Asbestos and Construction Workers
The construction industry is one of the most hazardous industries in the United States, and construction workers are among the highest at-risk individuals for asbestos exposure due to their constant contact with construction materials, some of which are likely to include asbestos. It is estimated that more than 1 million construction workers are exposed every year to materials that contain asbestos.
Asbestos is a naturally occurring soft, grey, fibrous, silicate material that was a popular building material from the 1950s to 1990s, and was widely used because it is an insulator, has good fire protection properties, and is resistant to chemical erosion.
Unfortunately, it is difficult to know if you are working with asbestos because it is often mixed with other materials, and is commonly found as fire protection on structural supports, walls and ceilings; mechanical insulation on boilers, vessels, tanks, and pipes; linoleum and floor tiles; and textured decorative coating in older buildings. Since asbestos is not banned in the United States, asbestos-containing construction materials are still used in new construction. The danger of asbestos exposure increases as buildings age because asbestos in construction materials disintegrates easily and the fibers have an increased propensity to become airborne.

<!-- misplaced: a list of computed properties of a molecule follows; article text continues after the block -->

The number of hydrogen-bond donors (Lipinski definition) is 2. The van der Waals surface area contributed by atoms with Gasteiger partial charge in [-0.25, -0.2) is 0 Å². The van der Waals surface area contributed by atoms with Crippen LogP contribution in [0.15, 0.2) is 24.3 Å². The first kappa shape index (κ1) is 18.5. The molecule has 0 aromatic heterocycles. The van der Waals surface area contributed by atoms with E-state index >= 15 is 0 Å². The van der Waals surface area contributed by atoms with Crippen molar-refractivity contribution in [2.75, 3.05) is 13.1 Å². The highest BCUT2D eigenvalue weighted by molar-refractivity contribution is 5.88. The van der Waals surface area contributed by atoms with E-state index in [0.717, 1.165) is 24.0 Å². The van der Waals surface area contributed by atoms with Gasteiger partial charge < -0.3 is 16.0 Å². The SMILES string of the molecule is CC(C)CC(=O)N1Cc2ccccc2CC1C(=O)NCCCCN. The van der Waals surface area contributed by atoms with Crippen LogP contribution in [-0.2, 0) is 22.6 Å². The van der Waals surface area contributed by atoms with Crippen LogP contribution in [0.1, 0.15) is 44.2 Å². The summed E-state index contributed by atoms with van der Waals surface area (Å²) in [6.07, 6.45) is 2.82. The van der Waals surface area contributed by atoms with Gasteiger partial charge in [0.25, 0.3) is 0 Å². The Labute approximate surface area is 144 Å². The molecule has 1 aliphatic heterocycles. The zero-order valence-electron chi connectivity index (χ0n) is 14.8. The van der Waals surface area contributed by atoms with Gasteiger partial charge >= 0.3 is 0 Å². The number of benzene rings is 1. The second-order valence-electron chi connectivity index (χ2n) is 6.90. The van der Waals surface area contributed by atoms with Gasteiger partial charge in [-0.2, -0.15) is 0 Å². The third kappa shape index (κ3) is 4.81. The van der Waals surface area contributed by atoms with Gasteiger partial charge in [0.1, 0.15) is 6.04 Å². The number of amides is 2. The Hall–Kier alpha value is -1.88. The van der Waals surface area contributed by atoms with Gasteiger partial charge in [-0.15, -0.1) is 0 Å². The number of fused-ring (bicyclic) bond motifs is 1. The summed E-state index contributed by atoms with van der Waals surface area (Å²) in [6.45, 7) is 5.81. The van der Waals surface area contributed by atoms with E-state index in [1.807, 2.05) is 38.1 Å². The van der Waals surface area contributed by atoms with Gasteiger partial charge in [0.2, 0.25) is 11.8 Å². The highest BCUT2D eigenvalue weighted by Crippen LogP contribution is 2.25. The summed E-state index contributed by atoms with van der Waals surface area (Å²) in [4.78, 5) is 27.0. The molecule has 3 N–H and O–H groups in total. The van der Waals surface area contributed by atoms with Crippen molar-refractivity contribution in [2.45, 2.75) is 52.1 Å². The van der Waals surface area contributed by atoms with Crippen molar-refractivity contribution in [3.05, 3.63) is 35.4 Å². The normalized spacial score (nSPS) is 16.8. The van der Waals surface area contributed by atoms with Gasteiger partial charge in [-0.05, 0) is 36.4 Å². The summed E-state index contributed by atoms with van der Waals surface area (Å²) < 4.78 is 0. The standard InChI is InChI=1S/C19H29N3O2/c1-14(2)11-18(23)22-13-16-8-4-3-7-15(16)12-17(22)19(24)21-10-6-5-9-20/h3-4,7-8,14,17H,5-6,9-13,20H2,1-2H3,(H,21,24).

Although asbestos is a natural fiber it can cause serious health risks when inhaled or swallowed, and is generally not considered harmful unless it is inhaled or swallowed. Asbestos fibers trapped in the body begin to cause pain, swelling and particularly pulmonary problems. Since the body cannot break down the fibers or remove them once they are lodged in the lung or body tissues, they remain in place where they can cause disease.
There are three primary diseases related to asbestos exposure: Lung Cancer, Asbestosis and Mesothelioma. Lung cancer, the leading cause of death related to asbestos exposure, affects those individuals who are directly involved in the manufacturing and construction industries. The most common symptoms of lung cancer are coughing, shortness of breath, constant chest pains, hoarseness, and anemia. Asbestosis, a severe, long-term, non-cancerous respiratory disease is caused by inhaling asbestos fibers that inflame and scar lung tissues. Symptoms of asbestosis can include shortness of breath and a dry crackling sound in the lungs while inhaling, and can eventually cause cardiac failure. Mesothelioma is a rare form of cancer of the mesothelial cells that cover the outer surface of most of the body’s organs. Out of the approximately 2000-3000 cases diagnosed in the U.S. each year, nearly all cases of Mesothelioma are associated with asbestos.
Many companies knew the dangers of construction workers being exposed to asbestos, but put profits ahead of people. An estimated $30 billion in court-ordered trust money has been set aside for victims and the families of victims who have been exposed to certain asbestos-containing products. If you or your loved one has been diagnosed with an asbestos-related illness, you may be entitled to compensation.